Chavez had effectively proven to the world that alternatives to Western capitalism, particularly in its current exploitative avatar, existed. He called it ‘Socialism for the 21st century’ and it was finding favours amongst the academicians and activist policy-makers in Europe and America who were up in arms against the ceaseless onslaught of global capitalism and its effects of human livelihoods, environment, natural habitats, biodiversity, and other polluting fall outs.

Chavez’s open criticism of US neoliberal policies and their exploitative foreign policy had always been a big thorn in the throats of western politicos and media commentators. His intense friendship with Fidel Castro and dreams of consolidating a larger ‘Venecuba’ has been irritating the practitioners of reckless capitalism that in fact resulted in the financial meltdown of 2008. It was Venezuela, along with Brazil, that held their grounds when the world order was being wrecked everywhere else, particularly in USA and Europe that are still shuddering under the impact of the crisis. It was because of Venezuela’s increasing self-distancing from the World Bank and International Monetary Fund, the repositories of global capital, and because of its founding the Bank of the South to facilitate South American economic transactions extraneous to the strangling control of USA, and solidify the South Bloc as well as his efforts to make OPEC (Organisation of the Petroleum Exporting Countries) more open and equal, that Chavez kept Venezuela from feeling the aftershocks of the financial tsunami that had engulfed the rest of the world.

 Much had been said about the potential rigging of 2012 election results in Venezuela that had brought Chavez back to power. In the words of the Nobel Laureate former American President Jimmy Carter, ‘As a matter of fact, of the 92 elections that we have monitored, I would say that the election process in Venezuela is the best in the world.’ Though coming from the horse’s mouth, this clear testimony to Chavez’s fair and transparent victory had by far remained unmentioned except in the radical left press and some centrist newspapers in the West.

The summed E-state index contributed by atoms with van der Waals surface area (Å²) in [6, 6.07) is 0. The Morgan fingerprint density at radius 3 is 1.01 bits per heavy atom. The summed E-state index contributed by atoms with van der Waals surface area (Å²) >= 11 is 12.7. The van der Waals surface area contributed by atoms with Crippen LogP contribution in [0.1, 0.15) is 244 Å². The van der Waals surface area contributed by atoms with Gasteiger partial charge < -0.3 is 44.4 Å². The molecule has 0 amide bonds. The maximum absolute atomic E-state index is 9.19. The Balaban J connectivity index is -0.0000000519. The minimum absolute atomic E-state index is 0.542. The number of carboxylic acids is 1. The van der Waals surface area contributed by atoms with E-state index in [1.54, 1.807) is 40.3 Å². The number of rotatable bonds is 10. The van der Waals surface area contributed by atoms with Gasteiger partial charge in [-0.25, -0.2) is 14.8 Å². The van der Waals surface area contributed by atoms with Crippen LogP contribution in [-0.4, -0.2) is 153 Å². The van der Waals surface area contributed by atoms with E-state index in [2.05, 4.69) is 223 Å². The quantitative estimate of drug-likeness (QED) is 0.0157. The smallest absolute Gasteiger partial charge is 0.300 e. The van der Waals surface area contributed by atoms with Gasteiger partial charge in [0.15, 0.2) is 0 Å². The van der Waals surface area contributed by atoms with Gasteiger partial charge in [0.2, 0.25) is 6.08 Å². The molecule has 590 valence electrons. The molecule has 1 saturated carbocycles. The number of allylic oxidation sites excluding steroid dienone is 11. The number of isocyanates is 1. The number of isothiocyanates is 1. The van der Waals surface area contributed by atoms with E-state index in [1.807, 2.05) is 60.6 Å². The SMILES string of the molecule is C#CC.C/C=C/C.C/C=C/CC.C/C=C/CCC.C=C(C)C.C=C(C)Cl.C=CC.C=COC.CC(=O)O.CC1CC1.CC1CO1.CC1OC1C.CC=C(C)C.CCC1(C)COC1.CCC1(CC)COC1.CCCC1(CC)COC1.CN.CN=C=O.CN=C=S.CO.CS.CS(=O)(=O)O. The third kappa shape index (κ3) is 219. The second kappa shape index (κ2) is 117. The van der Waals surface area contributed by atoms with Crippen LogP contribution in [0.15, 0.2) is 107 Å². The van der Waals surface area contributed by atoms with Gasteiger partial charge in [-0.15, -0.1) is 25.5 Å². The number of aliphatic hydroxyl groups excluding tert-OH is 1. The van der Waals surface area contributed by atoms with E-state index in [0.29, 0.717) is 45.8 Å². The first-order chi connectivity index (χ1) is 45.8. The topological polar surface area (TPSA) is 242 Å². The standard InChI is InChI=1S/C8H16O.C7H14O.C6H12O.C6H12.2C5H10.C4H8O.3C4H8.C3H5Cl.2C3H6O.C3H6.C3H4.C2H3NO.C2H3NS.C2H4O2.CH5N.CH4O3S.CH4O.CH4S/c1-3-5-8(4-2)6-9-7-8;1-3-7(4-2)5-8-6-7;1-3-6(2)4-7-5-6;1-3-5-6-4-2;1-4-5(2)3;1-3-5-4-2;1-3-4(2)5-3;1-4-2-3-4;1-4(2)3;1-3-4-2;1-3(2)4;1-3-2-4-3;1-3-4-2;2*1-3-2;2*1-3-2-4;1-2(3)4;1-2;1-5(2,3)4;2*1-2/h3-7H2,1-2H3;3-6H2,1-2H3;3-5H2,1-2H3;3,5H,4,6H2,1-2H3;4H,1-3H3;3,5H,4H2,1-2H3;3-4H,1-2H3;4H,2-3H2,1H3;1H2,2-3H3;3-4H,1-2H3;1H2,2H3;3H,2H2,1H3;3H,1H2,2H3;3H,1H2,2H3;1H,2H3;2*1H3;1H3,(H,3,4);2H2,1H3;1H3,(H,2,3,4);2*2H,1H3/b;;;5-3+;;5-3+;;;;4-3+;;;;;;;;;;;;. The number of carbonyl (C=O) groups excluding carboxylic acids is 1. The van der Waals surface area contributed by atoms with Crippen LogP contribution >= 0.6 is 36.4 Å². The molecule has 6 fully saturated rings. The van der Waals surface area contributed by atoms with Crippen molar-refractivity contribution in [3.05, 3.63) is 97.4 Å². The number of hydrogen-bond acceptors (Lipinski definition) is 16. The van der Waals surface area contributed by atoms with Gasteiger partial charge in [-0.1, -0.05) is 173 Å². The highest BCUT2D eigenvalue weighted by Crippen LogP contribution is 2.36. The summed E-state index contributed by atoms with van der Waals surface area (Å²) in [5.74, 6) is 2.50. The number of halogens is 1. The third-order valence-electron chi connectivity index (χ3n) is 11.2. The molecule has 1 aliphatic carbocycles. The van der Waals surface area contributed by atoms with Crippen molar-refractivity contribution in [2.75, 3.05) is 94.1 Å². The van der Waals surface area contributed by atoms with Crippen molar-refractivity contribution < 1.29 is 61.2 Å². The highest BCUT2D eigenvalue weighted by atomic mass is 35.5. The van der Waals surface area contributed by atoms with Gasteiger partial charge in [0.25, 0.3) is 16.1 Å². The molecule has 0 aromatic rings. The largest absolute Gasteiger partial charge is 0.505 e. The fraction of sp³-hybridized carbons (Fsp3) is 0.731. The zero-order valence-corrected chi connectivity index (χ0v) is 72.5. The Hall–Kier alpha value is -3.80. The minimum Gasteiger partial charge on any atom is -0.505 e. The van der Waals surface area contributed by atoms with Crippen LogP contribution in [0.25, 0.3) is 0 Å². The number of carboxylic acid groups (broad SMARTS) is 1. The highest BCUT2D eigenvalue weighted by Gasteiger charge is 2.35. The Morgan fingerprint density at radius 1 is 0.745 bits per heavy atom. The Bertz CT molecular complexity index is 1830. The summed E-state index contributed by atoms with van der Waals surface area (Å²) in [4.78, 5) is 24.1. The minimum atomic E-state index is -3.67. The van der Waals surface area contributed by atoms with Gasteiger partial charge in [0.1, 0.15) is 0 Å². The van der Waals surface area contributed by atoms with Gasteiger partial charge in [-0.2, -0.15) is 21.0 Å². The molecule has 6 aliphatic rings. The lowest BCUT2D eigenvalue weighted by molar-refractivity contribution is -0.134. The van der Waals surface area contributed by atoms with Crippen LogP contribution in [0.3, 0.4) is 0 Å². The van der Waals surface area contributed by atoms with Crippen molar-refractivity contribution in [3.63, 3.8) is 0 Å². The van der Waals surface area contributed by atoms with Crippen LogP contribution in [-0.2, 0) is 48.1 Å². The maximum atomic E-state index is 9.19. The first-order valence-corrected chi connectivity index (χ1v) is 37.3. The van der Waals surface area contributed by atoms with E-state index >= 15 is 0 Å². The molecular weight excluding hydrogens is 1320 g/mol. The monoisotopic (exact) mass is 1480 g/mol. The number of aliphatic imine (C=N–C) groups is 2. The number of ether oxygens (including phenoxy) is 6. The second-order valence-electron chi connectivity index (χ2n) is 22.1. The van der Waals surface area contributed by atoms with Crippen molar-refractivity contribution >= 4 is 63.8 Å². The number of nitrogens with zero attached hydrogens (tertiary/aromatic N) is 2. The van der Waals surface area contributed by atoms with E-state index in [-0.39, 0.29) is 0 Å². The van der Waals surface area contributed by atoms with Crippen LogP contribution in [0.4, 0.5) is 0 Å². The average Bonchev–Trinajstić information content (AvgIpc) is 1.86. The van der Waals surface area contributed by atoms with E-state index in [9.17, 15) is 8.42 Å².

Hitherto, Western media had only concentrated on the concentration of power that the Chavez presidency (1999-2013) had been, not incorrectly, characteristic of, but the humongous project of national reconstruction that the late president had undertaken had been thoroughly vilified. So much so, that talks of ‘assassinating’ the ‘dictator’ Chavez had been doing rounds, as if USA could repeat a Muammar Gaddafi and Saddam Husain in the oil-rich, self-sufficient, non-interfering and peace-loving Venezuela, whose leader is not an autocrat ruling by the force of his thumb but a statesman from whom Barack Obama can learn a lot.

Whether or not the President was ‘infected’ with cancer is a question that merits thorough investigation, but Chavez did change the course of Latin American history for the better, if not for good. The ‘Pink Tide’ that had swept vast swathes of the South American countries, under Chavez’s stewardship, is here to stay, unless ‘the transformation of Latin America’ that the Venezuelan vanguard started off remains an incomplete project and a one man show.     

The author is assistant editor at Millennium Post